Communicative and Persuasive Strategies in the Bulgarian Parliamentary Elections 2014

Communicative and Persuasive Strategies in the Bulgarian Parliamentary Elections 2014

Ognyan Seizov (University of Bremen, Bremen, Germany)
Copyright: © 2015 |Pages: 26
DOI: 10.4018/IJEP.2015040104
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Abstract

The field of political communication has long cast its eye on the Internet and beyond its traditional US-American focus. Nevertheless, research into the Web's full palette of expression means as well as across a wider, non-Western territory, remains modest. This paper analyzes how five major Bulgarian political parties presented themselves on the Web in one of the most heated and controversial elections since the fall of the totalitarian regime in 1989/1990. To shine a light on Bulgarian political communication, the paper takes the October 2014 parliamentary election campaign in Bulgaria, which took place amid unprecedented society-wide discontent and tension. It takes a close look at five major parties' online platforms. It applies a multimodal content-analytical framework to a total of N=64 webpages. Distinct visual, textual, and multimodal persuasive strategies flesh out, and their relationships to each party's background and poll performance are explored.
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Introduction

The political and media environments of Central and Eastern Europe (CEE) vary from country to country. At the same time, the practices of politics and mass communications converge closely in terms of their development, ethical norms, and societal impact (e.g. Hallin & Mancini, 2004; 2012). Of the CEE countries which embarked on a journey towards democratization from 1989 on, Bulgaria has had one of the longest, most winding roads towards establishing a working market economy, rule of law, and a reliable system of representative government (e.g. Boykov, 2004; Grødeland, 2007; Koford, 2000; Valev, 2004), and many argue the trip is far from over (e.g. Zhelev, 2014). This painful transition has also affected the practice of political communication in Bulgaria and especially its online element, which is in its infancy compared to seasoned Western democracies.

The present paper seeks to understand how major Bulgarian political parties presented themselves on the Web in one of the most heated and controversial elections since the fall of the totalitarian regime in 1989/1990. More specifically, it asks the following questions:

  • 1.

    How do visuals and text interact in order to bring a coherent message to the campaign viewer in each of five major Bulgarian parties’ online campaigns?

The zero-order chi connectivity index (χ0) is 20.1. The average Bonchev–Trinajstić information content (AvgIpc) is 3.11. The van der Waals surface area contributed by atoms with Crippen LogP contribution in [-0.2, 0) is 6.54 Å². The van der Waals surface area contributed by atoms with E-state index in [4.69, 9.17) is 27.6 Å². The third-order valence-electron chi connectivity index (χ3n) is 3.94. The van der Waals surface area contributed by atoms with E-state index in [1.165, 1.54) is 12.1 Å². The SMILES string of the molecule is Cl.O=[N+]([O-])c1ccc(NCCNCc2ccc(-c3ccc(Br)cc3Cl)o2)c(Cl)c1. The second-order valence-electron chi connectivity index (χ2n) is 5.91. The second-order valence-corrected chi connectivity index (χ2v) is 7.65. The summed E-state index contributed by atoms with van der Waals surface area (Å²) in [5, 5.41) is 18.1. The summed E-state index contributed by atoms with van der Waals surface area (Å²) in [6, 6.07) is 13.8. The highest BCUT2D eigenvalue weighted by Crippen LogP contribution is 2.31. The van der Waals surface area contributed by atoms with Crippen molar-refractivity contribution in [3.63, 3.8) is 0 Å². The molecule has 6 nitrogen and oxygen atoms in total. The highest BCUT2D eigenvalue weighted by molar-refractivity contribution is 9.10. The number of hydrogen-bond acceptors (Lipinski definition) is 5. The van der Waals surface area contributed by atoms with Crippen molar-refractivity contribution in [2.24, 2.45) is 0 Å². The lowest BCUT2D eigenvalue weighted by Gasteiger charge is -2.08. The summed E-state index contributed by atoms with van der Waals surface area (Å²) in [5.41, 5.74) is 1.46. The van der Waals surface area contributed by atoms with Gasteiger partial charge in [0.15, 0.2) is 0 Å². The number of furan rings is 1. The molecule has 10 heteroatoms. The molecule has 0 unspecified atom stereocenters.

• 2.

    Is there evidence for interaction between each party’s projected poll position and its campaign communication strategy?

To shine a light on Bulgarian political communication online, the paper focuses on the October 2014 parliamentary elections, which took place amid unprecedented society-wide discontent and tension (cf. Petrov, 2014). It takes a close look at five major parties’ online platforms and applies the ICON multimodal content-analytical framework developed by Seizov (2014).

This study is the first of its kind in the Bulgarian context, and it explores the country’s uptake of a globally recognized trend towards professionalized online campaigning which started as early as the 1990s in the United States (e.g. D’Alesio, 1997, 2000; Dorsey & Greene, 1997). It quickly spread to Europe (e.g. Blumler & Gurevitch, 2001; Schönbach, 1998) as well as to the rest of the democratic globe (e.g. Farrell, 1998; Plasser, 2000; Plasser & Plasser, 2002), meanwhile acquiring the name of professional / American campaign (Gibson & Römmele, 2001). The present study takes one of the main assets of the professional campaign – its message clarity and uniformity – and operationalizes it through the lens of harmonious multimodal orchestration (e.g. Bateman, 2008; Holsanova, 2012) as a mark of good communication design. It then checks for its presence and manifestations in the case of the Bulgarian parliamentary elections from October 2014 in order to characterize the state of affairs in the country’s political campaigning online.

2. Literature Review

The paper’s theoretical basis spreads across the disciplines of visual and online political communication as well as multimodal document analysis, and it focuses their specific strengths and prominent approaches on the study of image-text relationships (Bateman, 2014). The crafting of uniform, harmonious, persuasive campaign messages via the visual and verbal communication modes is seen as a mark of high professionalism and good communicative practice (e.g. Mellese & Müller, 2012; Seizov, 2014; Seizov & Müller, 2015). Discipline-specific literature reviews follow.

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